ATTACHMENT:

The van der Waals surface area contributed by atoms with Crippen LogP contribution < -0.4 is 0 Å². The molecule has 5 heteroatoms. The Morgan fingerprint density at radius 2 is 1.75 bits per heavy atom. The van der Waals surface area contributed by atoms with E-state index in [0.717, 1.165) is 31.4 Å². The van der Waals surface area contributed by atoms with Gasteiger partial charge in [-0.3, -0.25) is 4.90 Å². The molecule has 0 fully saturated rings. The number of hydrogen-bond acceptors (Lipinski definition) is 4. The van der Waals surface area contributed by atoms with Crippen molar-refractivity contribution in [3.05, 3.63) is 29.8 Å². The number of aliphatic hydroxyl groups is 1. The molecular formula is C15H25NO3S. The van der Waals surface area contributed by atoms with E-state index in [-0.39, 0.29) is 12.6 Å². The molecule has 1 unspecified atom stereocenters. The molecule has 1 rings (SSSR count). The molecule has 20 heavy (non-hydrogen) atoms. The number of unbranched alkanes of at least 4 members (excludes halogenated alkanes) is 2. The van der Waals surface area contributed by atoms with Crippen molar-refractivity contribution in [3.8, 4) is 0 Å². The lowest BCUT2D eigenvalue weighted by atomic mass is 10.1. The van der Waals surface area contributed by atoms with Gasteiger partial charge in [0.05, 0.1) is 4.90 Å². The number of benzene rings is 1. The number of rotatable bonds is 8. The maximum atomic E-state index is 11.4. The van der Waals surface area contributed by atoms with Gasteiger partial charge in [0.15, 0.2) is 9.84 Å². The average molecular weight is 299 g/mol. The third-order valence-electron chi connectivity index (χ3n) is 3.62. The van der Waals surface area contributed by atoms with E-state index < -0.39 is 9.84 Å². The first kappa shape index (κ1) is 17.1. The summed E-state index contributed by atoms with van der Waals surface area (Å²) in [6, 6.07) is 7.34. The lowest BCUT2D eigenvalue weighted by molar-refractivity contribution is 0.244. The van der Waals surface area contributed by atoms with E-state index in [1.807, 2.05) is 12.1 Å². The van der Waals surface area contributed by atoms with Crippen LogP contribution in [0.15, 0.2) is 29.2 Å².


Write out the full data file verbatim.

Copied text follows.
The van der Waals surface area contributed by atoms with Crippen LogP contribution < -0.4 is 0 Å². The molecule has 5 heteroatoms. The Morgan fingerprint density at radius 2 is 1.75 bits per heavy atom. The van der Waals surface area contributed by atoms with E-state index in [0.717, 1.165) is 31.4 Å². The van der Waals surface area contributed by atoms with Gasteiger partial charge in [-0.3, -0.25) is 4.90 Å². The molecule has 0 fully saturated rings. The number of hydrogen-bond acceptors (Lipinski definition) is 4. The van der Waals surface area contributed by atoms with Crippen molar-refractivity contribution in [3.05, 3.63) is 29.8 Å². The number of aliphatic hydroxyl groups is 1. The molecular formula is C15H25NO3S. The van der Waals surface area contributed by atoms with E-state index in [-0.39, 0.29) is 12.6 Å². The molecule has 1 unspecified atom stereocenters. The molecule has 1 rings (SSSR count). The molecule has 20 heavy (non-hydrogen) atoms. The number of unbranched alkanes of at least 4 members (excludes halogenated alkanes) is 2. The van der Waals surface area contributed by atoms with Crippen molar-refractivity contribution in [3.8, 4) is 0 Å². The lowest BCUT2D eigenvalue weighted by atomic mass is 10.1. The van der Waals surface area contributed by atoms with Gasteiger partial charge in [0.05, 0.1) is 4.90 Å². The number of benzene rings is 1. The number of rotatable bonds is 8. The maximum atomic E-state index is 11.4. The van der Waals surface area contributed by atoms with Gasteiger partial charge in [0.15, 0.2) is 9.84 Å². The average molecular weight is 299 g/mol. The third-order valence-electron chi connectivity index (χ3n) is 3.62. The van der Waals surface area contributed by atoms with E-state index < -0.39 is 9.84 Å². The first kappa shape index (κ1) is 17.1. The summed E-state index contributed by atoms with van der Waals surface area (Å²) in [6, 6.07) is 7.34. The lowest BCUT2D eigenvalue weighted by molar-refractivity contribution is 0.244. The van der Waals surface area contributed by atoms with E-state index in [1.807, 2.05) is 12.1 Å². The van der Waals surface area contributed by atoms with Crippen LogP contribution in [0.15, 0.2) is 29.2 Å².